So much of our existence takes place in a digital landscape. We’re told to back up our data to ensure that we won’t lose anything in the event of a disaster. For most, this means backing data up to hard drives, flash drives or the cloud. But what about after we’ve long gone? For historians looking back onto our past, will they be able to access this data? We might be able to store data for our lifetime, but is it actually possible to store data forever?
Ancient history can be found on scrolls, on clay tablets and on physical artefacts. Nowadays, in our digital world, that information is found in Word documents or PDFs. We can’t physically hold this data – sure, we can hold the device that contains that digital data, but it’s not the same.
Researchers are looking into ways that will allow us to store vast amounts of data for the very long term. In particular, one storage medium that is very natural to us is being looked at as a solution: DNA.
Simply put, DNA stores huge amounts of data in a small manner. However, DNA isn’t a completely ideal solution because it can be prone to errors. Missing or false information in the data can come about through chemical degradation and mistakes in the sequencing.
Robert Grass, a lecturer at ETH Zurich’s Department of Chemistry and Applied Biosciences, is leading a team of researchers who have found a potential method to error-free storage of vast amounts of information on a timescale of more than a million years.
The information-bearing segments of DNA are encapsulated in glass and then an algorithm is used in order to fix the mistakes in the data. Researchers have previously shown how data can be saved and read in the form of DNA, but the period between writing and reading was small. However, even that small period can cause errors. Over the longer term, it becomes more complicated. This is because DNA can change greatly as it chemically reacts with the environment.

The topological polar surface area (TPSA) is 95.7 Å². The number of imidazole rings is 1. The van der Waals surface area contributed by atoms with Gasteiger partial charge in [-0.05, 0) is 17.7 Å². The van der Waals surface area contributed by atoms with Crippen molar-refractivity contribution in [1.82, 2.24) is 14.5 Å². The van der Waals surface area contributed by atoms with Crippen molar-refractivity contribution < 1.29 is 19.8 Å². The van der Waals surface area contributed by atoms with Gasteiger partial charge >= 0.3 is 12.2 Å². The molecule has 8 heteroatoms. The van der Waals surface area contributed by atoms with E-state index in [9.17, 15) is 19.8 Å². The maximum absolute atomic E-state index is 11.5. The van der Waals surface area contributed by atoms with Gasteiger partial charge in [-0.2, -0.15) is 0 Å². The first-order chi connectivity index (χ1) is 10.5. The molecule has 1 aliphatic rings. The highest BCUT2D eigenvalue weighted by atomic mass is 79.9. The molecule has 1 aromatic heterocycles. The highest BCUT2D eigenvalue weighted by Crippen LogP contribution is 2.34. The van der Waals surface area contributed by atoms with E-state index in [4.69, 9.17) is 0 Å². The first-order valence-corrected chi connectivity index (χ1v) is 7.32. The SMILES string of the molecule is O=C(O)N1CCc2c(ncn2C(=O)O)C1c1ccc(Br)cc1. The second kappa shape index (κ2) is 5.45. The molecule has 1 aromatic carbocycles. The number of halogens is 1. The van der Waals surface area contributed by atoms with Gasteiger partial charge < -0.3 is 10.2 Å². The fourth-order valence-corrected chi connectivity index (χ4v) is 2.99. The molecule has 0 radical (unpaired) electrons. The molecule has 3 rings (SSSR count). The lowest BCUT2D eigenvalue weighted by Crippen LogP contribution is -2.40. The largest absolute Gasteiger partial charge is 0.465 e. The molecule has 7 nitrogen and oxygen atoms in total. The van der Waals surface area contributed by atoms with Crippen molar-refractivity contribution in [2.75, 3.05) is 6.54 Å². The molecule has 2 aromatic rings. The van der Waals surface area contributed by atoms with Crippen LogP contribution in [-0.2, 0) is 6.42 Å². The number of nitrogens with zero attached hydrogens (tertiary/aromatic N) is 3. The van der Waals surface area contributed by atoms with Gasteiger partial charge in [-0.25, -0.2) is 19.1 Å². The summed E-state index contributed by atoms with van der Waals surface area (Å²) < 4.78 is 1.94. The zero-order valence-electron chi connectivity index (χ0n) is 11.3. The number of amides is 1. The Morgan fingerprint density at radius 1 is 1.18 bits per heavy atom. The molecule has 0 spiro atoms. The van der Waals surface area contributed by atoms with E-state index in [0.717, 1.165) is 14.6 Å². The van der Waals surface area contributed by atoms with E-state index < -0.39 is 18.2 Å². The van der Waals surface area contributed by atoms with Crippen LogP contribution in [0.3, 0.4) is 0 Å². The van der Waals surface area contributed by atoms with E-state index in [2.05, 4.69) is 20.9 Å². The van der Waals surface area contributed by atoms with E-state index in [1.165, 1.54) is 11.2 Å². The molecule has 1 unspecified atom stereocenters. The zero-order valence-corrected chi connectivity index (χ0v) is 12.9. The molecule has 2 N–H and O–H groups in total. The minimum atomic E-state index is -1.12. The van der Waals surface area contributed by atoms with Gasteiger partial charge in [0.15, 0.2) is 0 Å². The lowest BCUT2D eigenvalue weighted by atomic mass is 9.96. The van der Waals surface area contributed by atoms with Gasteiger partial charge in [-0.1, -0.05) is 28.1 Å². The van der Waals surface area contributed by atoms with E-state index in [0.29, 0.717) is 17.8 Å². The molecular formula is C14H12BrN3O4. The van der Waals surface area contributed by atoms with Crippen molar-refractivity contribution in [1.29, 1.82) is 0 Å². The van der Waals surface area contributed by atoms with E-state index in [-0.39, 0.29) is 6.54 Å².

Nevertheless, genetic material discovered in fossilised bones from hundreds of thousands of years ago is being investigated. This is because it has been encapsulated and protected securely for huge amounts of time.
“Similar to these bones, we wanted to protect the information-bearing DNA with a synthetic 'fossil' shell,” said Grass.
His team encapsulated the DNA in silica spheres and then simulated long-term degeneration by storing it in high temperature containers. The DNA inside these shells was discovered to be robust, with a fluoride solution separating the data and allowing the information to be read.
However, while it’s important to store the data for long periods of time, it’s equally as important to do so error-free. The research team developed a scheme that would correct these errors based on codes similar to those used in transmission of data from radio to spacecrafts.
“In order to define a parabola, you basically need only three points. We added a further two in case one gets lost or is shifted,” explained Reinhard Heckel.
It’s certainly an exciting progression and one that will be continuingly researched to ensure that our present isn’t lost for the future.
Will it be Possible to Store Data Forever?
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